Prolific character actor James Best, most known for playing the bumbling Sheriff Rosco P. Coltrane on The Dukes of Hazzard, has passed away from complications following a battle with pneumonia. He was 88 years old.
Vin Diesel, he of the bulging biceps, shiny scalp and low vocal register, has been making the press rounds for Furious 7 over the past few weeks. Considering just how crazy his new movie is, he sure has a lot to talk about. But even the unlimited number of potential conversation topics to mined from the insanity of the seventh film in the Fast and Furious saga couldn’t stop him from teasing the eighth film in the franchise, which may be set in New York City.
When you are a known quantity, a famous face or maybe a guy well known for working on famous faces, you open yourself up to parody. That’s the number one rule of comedy: nothing and no one is off limits. And yet the news that infamous “celebrity dermatologist” Dr. Fredric Brandt has passed away so shortly after being ruthlessly (and let’s be brutally honest here, hilariously) mocked on Netflix’s Unbreakable Kimmy Schmidt is sad news ... especially since it is now being implied that the show’s take on him may have contributed to his death.
It was inevitable: Disney is making a live action Winnie the Pooh movie because of course Disney would make a live action Winnie the Pooh movie. The studio’s tactic of bringing their animated properties into the live action realm has already paid off with Alice in Wonderland, Maleficent and Cinderella, so why not pay another visit to the Hundred Acre Wood and let a live action Christopher Robin hang out with a CGI Piglet?
What does a movie studio want out of its sequels? Is a sequel a failure if it simply matches its predecessor or does it need to make more money? That’s the big question that’s swirling around Insurgent, which made almost exactly as much as Divergent did one year ago. Seriously: there’s only a $500,000 difference in their opening weekends. So is Insurgent a success or a disappointment?
The first Mission: Impossible 5 trailer has arrived and it contains all of the high-flying derring-do you’ve come to expect from this series. It also reveals the actual title of the movie: Mission: Impossible — Rogue Nation, which is almost as good as Mission: Impossible — Ghost Protocol in the “awesomely silly spy title” category.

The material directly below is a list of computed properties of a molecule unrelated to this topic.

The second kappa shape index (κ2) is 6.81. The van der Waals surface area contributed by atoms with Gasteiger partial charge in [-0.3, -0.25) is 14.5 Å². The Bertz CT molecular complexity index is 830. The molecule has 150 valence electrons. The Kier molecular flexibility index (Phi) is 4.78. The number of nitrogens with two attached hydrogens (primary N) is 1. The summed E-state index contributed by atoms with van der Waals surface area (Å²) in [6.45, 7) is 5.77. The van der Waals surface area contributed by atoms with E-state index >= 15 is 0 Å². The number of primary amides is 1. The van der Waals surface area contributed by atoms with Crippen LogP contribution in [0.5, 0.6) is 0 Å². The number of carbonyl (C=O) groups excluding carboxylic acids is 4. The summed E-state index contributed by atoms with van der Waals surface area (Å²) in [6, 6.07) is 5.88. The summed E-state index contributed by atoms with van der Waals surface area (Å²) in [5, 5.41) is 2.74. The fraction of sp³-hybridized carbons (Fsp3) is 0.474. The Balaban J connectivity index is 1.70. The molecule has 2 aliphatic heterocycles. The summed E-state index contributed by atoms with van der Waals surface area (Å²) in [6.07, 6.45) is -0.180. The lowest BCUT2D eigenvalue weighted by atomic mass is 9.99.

Suddenly, Disney’s upcoming live action version of Beauty and the Beast is looking like a very wise move. After all, their new take on Cinderella shook the box office out of the doldrums, launching with numbers that feel more at home with the summer than March. Yes, it even took down that might spring movie season titan Liam Neeson.
Tomorrowland is only a few months away and we still know very little about director Brad Bird’s new science fiction adventure. Although that may change in just a few days! Disney has revealed a new poster for the film and along with it, a date for the new trailer.
The internet will never stop arguing about when it is okay to show films with explicit content to children. But, there is one thing that we’re pretty sure everyone can agree on: showing the violent and disturbing The ABCs of Death to five classes of unsuspecting students is an act of irresponsible idiocy on just about every conceivable level. Columbus, Ohio substitute teacher Sheila Kearns was rightfully let go from her job back in 2013 when she screened the film for her substitute Spanish classes, but the courts have handed down an additional punishment: 90 days in jail.
When he passed away last week at the age of 83, Leonard Nimoy was mourned by actors, artists, politicians, scientists, engineers, astronauts and even the President of the United States. That should tell you something. Few characters have had such a seismic impact on popular culture as Star Trek’s Spock and countless people all over the world felt like they had lost a friend. Amidst the countless tributes, there is now one that stands out: a brief but powerful remembrance from Zachary Quinto, who picked up the Spock mantle in 2009’s Star Trek and its sequel, Star Trek Into Darkness.
We all watch the Oscars for different reasons. Some watch for the sheer spectacle. Some watch to see if the movies they like actually win something. Some watch so they can drunkenly criticize what everyone is wearing. But in the end, it all comes down to all viewers doing the exact same thing: watching people thank other people for upwards of three hours. But which people have been thanked the most in 86 years of Oscar history? Someone with a lot of time on their hands decided to figure that out.
In news that should surprise approximately no one, a new study from the University of Texas at Austin has discovered that “binge-watching” has been linked to depression, loneliness, and the inability to make wise decisions, like getting off the couch and doing anything else. Researchers Wei-Na Lee, Yoon Hi Sung and Eun Yeon Kang surveyed 316 people between the ages of 18 and 29, asking them about their mental and emotional states while they marathoned TV shows on Netflix (the study defined binge-watching as at least three episodes in a row).
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